Tax Saving Strategies in Retirement: Taxable Accounts
When it comes to your taxable bucket, it is one of the best places to hold securities like stocks or ETFs (exchange-traded funds) that can produce long-term capital gains and qualified dividends.
Why? Because these types of assets can be taxed according to a different marginal tax bracket system. Whereas ordinary income has seven progressive tax brackets with a top tier of 37 percent, long-term capital gains and qualified dividends have just three tax brackets with a top tier of 20 percent.
The net result is that you could potentially be paying less in taxes than you normally would compared to withdrawals from your tax-deferred bucket.
Another note of caution related to “American Families Plan”: In its current proposal state, the tax plan could potentially increase the top marginal capital gains tax rate from 20% to 25%, while simultaneously lowering the dollar threshold for that rate. It is still a bargain compared to the ordinary income tax rate, but it is important to understand that the top capital gains rate could potentially increase (and apply to a greater portion of your capital gains).
Another powerful benefit that stocks and ETFs can provide is tax-loss harvesting. Tax-loss harvesting is a strategy where you intentionally sell investments at a loss. The IRS lets you use those losses to offset your gains, effectively creating a zero-tax situation if the two are in balance.
This strategy could be especially valuable during the times of market downturn. In the words of Brad Duling, “If we have a major market downturn, those losses can be carried forward into multiple future years. That can provide us with a legal tax shelter for future capital gains.”
Tax Saving Strategies While Approaching Retirement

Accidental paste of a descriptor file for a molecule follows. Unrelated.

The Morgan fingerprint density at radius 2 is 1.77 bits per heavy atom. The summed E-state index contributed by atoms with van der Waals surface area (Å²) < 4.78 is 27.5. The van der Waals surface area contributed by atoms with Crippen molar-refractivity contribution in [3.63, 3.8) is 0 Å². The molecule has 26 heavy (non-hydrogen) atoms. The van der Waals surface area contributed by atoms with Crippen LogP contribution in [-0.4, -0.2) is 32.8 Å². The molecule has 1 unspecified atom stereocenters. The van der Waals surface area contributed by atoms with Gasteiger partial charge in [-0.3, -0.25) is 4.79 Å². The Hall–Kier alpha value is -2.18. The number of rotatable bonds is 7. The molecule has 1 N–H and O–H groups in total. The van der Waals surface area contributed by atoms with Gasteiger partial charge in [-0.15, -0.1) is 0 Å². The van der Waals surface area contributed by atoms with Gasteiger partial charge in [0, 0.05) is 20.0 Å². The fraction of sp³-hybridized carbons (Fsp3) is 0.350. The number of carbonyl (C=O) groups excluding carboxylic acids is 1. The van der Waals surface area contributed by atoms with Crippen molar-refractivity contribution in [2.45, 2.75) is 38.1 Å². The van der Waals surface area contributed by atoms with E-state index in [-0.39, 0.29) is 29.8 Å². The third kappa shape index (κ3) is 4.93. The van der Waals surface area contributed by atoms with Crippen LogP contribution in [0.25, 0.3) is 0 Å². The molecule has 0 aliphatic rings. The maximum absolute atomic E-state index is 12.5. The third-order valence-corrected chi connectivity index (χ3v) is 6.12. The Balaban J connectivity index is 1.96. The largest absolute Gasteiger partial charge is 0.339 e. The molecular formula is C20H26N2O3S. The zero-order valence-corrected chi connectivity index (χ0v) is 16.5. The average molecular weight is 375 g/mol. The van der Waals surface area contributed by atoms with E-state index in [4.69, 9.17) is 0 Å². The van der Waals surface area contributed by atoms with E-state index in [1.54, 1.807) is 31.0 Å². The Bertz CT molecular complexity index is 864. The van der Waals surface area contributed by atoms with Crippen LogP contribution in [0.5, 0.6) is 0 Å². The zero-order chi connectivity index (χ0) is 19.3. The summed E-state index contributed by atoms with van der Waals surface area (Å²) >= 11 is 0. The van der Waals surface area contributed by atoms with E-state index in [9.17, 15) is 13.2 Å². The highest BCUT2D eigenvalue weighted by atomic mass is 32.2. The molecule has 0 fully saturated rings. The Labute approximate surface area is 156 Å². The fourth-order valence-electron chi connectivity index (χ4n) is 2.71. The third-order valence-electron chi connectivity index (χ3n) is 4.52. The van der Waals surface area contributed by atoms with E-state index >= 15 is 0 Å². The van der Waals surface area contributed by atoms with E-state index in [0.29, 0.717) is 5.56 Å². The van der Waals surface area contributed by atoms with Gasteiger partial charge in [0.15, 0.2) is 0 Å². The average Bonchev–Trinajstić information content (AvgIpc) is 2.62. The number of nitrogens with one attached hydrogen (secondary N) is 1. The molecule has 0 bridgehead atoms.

Wondering what this all means for you and your retirement? Now is a great time to connect with your SYM advisory team to go over your tax-saving options. If you don’t have a SYM advisor and are looking for a second opinion, or if you want to explore what these upcoming tax changes could have on your retirement plans, reach out to our team at SYM Financial.
The opinions expressed herein are those of SYM Financial Corporation (“SYM”) and are subject to change without notice. This material is not financial advice or an offer to sell any product. SYM reserves the right to modify its current investment strategies and techniques based on changing market dynamics or client needs. This blog is for informational purposes only and does not constitute investment, legal or tax advice and should not be used as a substitute for the advice of a professional legal or tax advisor. Information was obtained from third party sources which we believe to be reliable but are not guaranteed as to their accuracy or completeness. SYM is an independent investment adviser registered under the Investment Advisers Act of 1940, as amended. Registration does not imply a certain level of skill or training. More information about SYM including our investment strategies, fees, and objectives can be found in our ADV Part 2, which is available upon request.